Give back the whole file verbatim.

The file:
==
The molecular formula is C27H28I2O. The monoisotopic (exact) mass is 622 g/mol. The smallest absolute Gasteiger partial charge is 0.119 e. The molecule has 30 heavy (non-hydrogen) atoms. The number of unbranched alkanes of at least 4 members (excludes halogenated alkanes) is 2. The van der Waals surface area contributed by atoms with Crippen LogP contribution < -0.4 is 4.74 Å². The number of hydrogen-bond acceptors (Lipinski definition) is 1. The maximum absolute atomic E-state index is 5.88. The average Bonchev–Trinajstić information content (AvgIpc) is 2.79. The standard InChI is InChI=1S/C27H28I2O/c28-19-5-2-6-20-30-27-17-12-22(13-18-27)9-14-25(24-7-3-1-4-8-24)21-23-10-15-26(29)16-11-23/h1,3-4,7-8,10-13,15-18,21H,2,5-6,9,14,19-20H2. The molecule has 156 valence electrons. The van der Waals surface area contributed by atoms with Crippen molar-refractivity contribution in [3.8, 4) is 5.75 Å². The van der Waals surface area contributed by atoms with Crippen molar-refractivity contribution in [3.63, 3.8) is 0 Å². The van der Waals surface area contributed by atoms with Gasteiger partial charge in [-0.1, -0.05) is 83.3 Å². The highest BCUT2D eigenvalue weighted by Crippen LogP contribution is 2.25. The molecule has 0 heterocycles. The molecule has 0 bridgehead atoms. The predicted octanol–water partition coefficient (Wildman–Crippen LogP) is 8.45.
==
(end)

The molecular formula is C27H28I2O. The monoisotopic (exact) mass is 622 g/mol. The smallest absolute Gasteiger partial charge is 0.119 e. The molecule has 30 heavy (non-hydrogen) atoms. The number of unbranched alkanes of at least 4 members (excludes halogenated alkanes) is 2. The van der Waals surface area contributed by atoms with Crippen LogP contribution < -0.4 is 4.74 Å². The number of hydrogen-bond acceptors (Lipinski definition) is 1. The maximum absolute atomic E-state index is 5.88. The average Bonchev–Trinajstić information content (AvgIpc) is 2.79. The standard InChI is InChI=1S/C27H28I2O/c28-19-5-2-6-20-30-27-17-12-22(13-18-27)9-14-25(24-7-3-1-4-8-24)21-23-10-15-26(29)16-11-23/h1,3-4,7-8,10-13,15-18,21H,2,5-6,9,14,19-20H2. The molecule has 156 valence electrons. The van der Waals surface area contributed by atoms with Crippen molar-refractivity contribution in [3.8, 4) is 5.75 Å². The van der Waals surface area contributed by atoms with Crippen molar-refractivity contribution in [3.63, 3.8) is 0 Å². The van der Waals surface area contributed by atoms with Gasteiger partial charge in [-0.1, -0.05) is 83.3 Å². The highest BCUT2D eigenvalue weighted by Crippen LogP contribution is 2.25. The molecule has 0 heterocycles. The molecule has 0 bridgehead atoms. The predicted octanol–water partition coefficient (Wildman–Crippen LogP) is 8.45.